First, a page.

North Texas Daily

Famous filmmaker to visit UNT

Famous filmmaker to visit UNT

October 14
21:15 2010

By T.S. McBride / Contributing Writer –

Spike Lee, director of “When the Levees Broke: A Requiem in Four Acts” and “Malcolm X,” will speak at the Murchison Performing Arts Center on Nov. 11.

The Oscar-nominated director will discuss his life, his career and race issues as part of UNT’s Fine Arts Series. The event is free to students, but seating is first come, first served.

“Spike Lee has paved the way for so many things in independent cinema,” said Mark Packer, assistant director for programs of the University Union. “Not to mention the role of African-American actors in film.”

Tickets have been available to students since Oct. 11, although the 25th hour negotiations with Lee’s representatives weren’t completed until Wednesday. The general public will be able to get tickets for $30 on Oct. 18. Tickets will also be available for senior citizens, non-UNT students and UNT faculty, staff and the Alumni Association for $15.

Lee will receive a $25,000 fee for his appearance — a typical amount, Packer said. The lecture, like all Fine Arts Series programs, will be paid for with student service fees. Programs are selected by a committee made up of the Student Government Association, faculty senate and staff administration officials.

“I think this is pretty exciting,” said Mark Castaneda, a mechanical and energy engineering senior. “I think it is a big deal for the university, especially the minority groups.”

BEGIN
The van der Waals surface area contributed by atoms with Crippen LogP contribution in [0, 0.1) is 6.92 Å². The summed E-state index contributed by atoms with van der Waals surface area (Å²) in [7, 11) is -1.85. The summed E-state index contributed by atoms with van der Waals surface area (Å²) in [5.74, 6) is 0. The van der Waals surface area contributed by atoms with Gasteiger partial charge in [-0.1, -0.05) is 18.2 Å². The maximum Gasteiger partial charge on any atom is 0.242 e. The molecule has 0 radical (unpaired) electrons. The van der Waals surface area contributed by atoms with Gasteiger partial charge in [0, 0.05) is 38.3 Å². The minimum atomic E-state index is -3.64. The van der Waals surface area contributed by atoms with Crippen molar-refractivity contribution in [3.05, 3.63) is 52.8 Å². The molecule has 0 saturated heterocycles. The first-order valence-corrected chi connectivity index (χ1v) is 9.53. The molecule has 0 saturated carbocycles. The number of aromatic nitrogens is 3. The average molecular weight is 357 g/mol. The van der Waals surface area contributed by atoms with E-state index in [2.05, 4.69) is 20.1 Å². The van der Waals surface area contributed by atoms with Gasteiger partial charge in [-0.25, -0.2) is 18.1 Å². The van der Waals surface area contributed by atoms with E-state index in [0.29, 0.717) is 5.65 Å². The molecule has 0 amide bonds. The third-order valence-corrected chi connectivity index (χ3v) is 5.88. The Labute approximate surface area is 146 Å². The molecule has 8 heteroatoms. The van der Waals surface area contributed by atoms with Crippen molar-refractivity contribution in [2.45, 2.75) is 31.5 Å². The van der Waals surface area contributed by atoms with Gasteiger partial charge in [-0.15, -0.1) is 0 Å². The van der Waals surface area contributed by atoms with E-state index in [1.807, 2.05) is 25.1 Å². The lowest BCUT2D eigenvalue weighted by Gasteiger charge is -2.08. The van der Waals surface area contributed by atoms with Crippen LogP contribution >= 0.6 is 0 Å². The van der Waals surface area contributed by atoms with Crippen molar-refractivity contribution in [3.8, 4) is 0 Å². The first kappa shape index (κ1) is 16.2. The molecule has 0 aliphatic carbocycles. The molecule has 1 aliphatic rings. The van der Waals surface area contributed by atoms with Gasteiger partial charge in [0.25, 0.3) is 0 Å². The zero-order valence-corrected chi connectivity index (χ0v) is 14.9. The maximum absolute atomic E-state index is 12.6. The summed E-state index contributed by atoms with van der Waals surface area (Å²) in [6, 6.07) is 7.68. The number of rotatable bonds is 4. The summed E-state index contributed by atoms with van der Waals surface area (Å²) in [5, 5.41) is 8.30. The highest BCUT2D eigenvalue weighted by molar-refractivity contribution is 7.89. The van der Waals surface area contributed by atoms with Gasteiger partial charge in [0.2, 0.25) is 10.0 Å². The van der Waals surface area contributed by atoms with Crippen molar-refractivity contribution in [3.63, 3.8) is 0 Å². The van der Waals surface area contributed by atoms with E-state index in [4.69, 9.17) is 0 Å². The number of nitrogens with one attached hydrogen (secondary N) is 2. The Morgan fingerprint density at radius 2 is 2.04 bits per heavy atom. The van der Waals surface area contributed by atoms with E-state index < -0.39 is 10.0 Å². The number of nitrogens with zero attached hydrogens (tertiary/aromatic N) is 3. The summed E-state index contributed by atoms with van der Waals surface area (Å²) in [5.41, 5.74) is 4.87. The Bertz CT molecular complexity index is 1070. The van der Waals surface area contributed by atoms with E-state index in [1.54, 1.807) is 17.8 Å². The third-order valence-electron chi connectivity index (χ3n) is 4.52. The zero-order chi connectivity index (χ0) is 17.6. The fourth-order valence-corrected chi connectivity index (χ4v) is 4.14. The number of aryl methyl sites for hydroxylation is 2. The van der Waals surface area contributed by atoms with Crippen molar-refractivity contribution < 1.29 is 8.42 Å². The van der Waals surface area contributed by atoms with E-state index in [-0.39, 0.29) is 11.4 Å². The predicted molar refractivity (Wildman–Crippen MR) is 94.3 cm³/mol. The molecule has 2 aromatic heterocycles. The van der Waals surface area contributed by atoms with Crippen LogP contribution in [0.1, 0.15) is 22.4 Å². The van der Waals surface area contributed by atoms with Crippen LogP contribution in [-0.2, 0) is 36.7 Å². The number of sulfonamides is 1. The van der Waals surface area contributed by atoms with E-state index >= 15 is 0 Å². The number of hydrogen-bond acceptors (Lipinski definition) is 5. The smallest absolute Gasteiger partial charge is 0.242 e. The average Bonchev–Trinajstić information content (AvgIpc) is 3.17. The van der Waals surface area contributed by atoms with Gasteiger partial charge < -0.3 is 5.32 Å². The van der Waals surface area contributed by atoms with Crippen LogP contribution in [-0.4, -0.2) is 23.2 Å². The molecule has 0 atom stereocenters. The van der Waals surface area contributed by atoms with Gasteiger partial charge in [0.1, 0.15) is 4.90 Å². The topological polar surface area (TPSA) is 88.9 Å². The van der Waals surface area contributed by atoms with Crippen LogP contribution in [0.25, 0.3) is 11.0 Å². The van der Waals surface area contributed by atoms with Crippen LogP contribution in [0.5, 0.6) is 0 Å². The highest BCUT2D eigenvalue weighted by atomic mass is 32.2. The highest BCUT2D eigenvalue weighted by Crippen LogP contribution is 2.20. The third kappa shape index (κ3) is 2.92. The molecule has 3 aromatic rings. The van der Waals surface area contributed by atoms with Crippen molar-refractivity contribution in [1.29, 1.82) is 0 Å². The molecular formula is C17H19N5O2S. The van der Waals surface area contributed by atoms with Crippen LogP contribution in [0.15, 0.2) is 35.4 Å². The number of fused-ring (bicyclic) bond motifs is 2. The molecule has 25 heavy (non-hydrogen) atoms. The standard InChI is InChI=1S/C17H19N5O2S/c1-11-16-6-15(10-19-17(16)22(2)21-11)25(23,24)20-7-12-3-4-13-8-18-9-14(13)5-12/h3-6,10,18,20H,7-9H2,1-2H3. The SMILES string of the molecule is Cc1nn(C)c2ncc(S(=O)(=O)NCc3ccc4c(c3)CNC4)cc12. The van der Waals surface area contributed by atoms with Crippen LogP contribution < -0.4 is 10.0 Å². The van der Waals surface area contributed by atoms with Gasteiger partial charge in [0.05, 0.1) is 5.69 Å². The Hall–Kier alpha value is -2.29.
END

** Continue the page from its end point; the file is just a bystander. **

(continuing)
Lee has directed 46 movies, documentaries and TV programs, many of which he has also acted in. He has been twice nominated for an Oscar — in 1990 for Best Director for “Do the Right Thing” and in 1998 for Best Documentary Feature for “4 Little Girls.”

The director has developed a reputation for dealing with racially charged issues in his movies. His behavior off-screen has sometimes drawn controversy, such as when he criticized director Clint Eastwood for not having any black soldiers in his World War II drama, “Flags of Our Fathers.”

The Fine Arts Series program is the longest running program on campus. It was established in 1903 by the faculty senate when UNT was called the North Texas Normal College, and the program was charged with bringing arts and culture to the students.

“I think that arts are such a great part of our society, and I think now more than ever we need the arts to help us bridge the gap in becoming better global citizens,” Packer said. “The arts are so international and so much that happens in the arts happens on a global scale.”

The program brought the Moscow Boys Choir to the university three times from 2002 to 2006. In 2006, it sponsored a visit from the Royal Winnipeg Ballet.

“I will definitely go,” said Nicole Shaw, a biology sophomore. “I love his creativity.”

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